If you don’t understand the paragraph above, trust me, it makes more sense than last night’s premiere of the Twin Peaks reboot.
I don’t remember the original being this weird, not from the get-go. Was it? It was more of a mystery, this small town where a murder happens and everything seems normal but there’s a lot of weirdness hidden (and then it became crazy). This reboot is just wall-to-wall strangeness, an acid trip, a series of odd scenes put together. Lots of interesting imagery and WTF moments, but if it’s just weird for weirdness sake without any cohesion, what’s the point?
Maybe I’m wrong. Maybe David Lynch will tie it all together at the end, but I don’t know if I can stick with it for that long. I’ve been screwed over before (*cough* Lost *cough*). Or maybe it’s just specifically for Twin Peaks super fans and not anyone else (and there’s nothing wrong with that). This might be one of those shows that I don’t really watch all the way through, I’ll just read the Wikipedia recap when it’s over.
I went to the convenience store up the street (I could probably say “down the street” but up seems more positive in some way?) and bought a few things. When the clerk gave me my change it was all one dollar bills, maybe 8 or 9 of them. When he handed them to me he said “That’s for when you go to the strip club tonight.”
My first reaction was, how did this guy know I was going to a strip club tonight? Kidding! My first reaction was to look around me to see who else was there and what they thought of the joke. Guy in his 30s. No reaction at all.
Warmer today. A day that said “summer is coming, time to put the screen door in and buy bug spray.” Of course, we had a day like this a couple of weeks ago, when we thought the seasonal switch had been turned on, and then this weekend it was rainy and in the 40s and I had to turn the heat on again, so who knows if this will last. May is a weird month (though not as weird as April).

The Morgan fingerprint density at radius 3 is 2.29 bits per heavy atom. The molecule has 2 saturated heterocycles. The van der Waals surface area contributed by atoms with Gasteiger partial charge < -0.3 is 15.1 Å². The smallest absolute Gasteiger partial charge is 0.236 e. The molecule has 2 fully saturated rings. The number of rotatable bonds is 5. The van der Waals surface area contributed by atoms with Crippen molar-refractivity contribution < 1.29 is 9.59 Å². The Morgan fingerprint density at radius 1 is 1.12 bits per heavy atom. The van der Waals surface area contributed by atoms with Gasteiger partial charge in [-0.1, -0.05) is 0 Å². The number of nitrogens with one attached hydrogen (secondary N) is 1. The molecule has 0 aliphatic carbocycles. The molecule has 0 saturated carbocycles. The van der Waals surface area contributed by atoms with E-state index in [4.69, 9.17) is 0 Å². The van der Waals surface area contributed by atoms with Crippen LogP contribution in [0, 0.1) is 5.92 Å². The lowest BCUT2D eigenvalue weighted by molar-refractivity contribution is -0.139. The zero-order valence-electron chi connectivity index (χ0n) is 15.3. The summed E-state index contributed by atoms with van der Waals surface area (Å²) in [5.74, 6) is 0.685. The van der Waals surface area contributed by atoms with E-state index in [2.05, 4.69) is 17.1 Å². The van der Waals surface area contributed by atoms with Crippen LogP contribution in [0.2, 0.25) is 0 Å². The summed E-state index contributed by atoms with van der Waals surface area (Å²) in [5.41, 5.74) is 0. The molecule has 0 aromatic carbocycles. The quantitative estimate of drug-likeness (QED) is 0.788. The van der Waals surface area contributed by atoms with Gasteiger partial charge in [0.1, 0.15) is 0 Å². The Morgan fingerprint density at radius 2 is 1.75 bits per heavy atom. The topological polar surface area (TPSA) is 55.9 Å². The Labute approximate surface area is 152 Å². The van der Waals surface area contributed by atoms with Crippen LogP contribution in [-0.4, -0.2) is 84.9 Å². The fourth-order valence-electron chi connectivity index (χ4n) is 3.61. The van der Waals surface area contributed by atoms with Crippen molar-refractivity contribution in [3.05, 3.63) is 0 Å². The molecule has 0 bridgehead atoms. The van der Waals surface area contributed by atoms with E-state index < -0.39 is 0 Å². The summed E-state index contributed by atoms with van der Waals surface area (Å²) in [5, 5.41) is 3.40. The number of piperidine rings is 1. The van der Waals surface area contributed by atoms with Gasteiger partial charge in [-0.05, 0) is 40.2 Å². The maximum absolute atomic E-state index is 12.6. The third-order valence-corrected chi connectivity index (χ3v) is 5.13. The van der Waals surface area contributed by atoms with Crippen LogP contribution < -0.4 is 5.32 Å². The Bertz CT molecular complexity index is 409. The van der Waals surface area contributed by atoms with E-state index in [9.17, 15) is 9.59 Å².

The next Letter will be out the last week of this weird month, I promise. In fact, if I don’t get it in the mail by then I’ll send you nine dollars. All in ones.
Maybe I should have just stayed in bed.
Everything seemed a little…”off” today. I had this overwhelming feeling that I couldn’t catch up to anything or get things settled – no matter what it was – so I never quite felt comfortable, like there was this “thing” making me uneasy and off-kilter, an invisible saboteur making sure I couldn’t do anything. Maybe my biorhythms are off.
There’s a word you don’t hear anymore, “biorhythms.” Is that still a thing? It certainly was in the late 70s. It was a scientific (*cough*) way of figuring out your life and how things were going to go for you, based on various things like your mental state and your emotions and cycles and some mathematical formula. Or something. I recall a lot of numbers and wavy lines.
I also remember going to one of the department stores – it may have been Zayre or perhaps King’s, one of the chains – and buying a baseball game in a box based on biorhythms. I was so excited because I was obsessed with baseball at the time and this whole biorhythm thing sounded so fascinating! I couldn’t wait to get home to play with this new, expensive game. (This may have been it but I’m not sure.)
I think I opened it once. I never even played it. It was confusing and based on stats and math and I hated math, even as a geeky, bookworm-ish baseball fan. It certainly wasn’t “fun.” I went back to Scrabble and my Aurora Movie Monsters models (but never jigsaw puzzles – I never had the patience for jigsaw puzzles). There were several games – if you can call them games – based on biorhythms, including computer games. Like the one in the above pic, where it looks like the oldest brother from Eight is Enough is playing tennis with young Roseanne Barr.
Now I’ll stop talking about biorhythms because I can never remember how to spell it.
But things were just odd today. I dropped my laundry on a part of the floor that happened to be dirty, seconds after taking the clothes out of the dryer. I missed the UPS guy by a few seconds. I turned the stove on and checked it ten minutes later and realized I actually hadn’t turned it on after all. I spilled food on my jeans, which means I have to wash them tomorrow (since I have to redo my laundry anyway…). A check I was expecting didn’t come. Oh, and a drop of boiling water somehow splashed up from my tea kettle and landed on my eyeball. This is actually the second time it has happened to me in the past few years, so I don’t know whether to be embarrassed or simply intrigued (what, exactly, are the odds that someone will splash hot water in their eye – the same eye – while making tea…twice?). Recently I got some sugar in that very same eye. I should just go ahead and add some milk and a tea bag to the eye and complete things.
Have I earned a gin & tonic tonight?
Yes. Yes I have.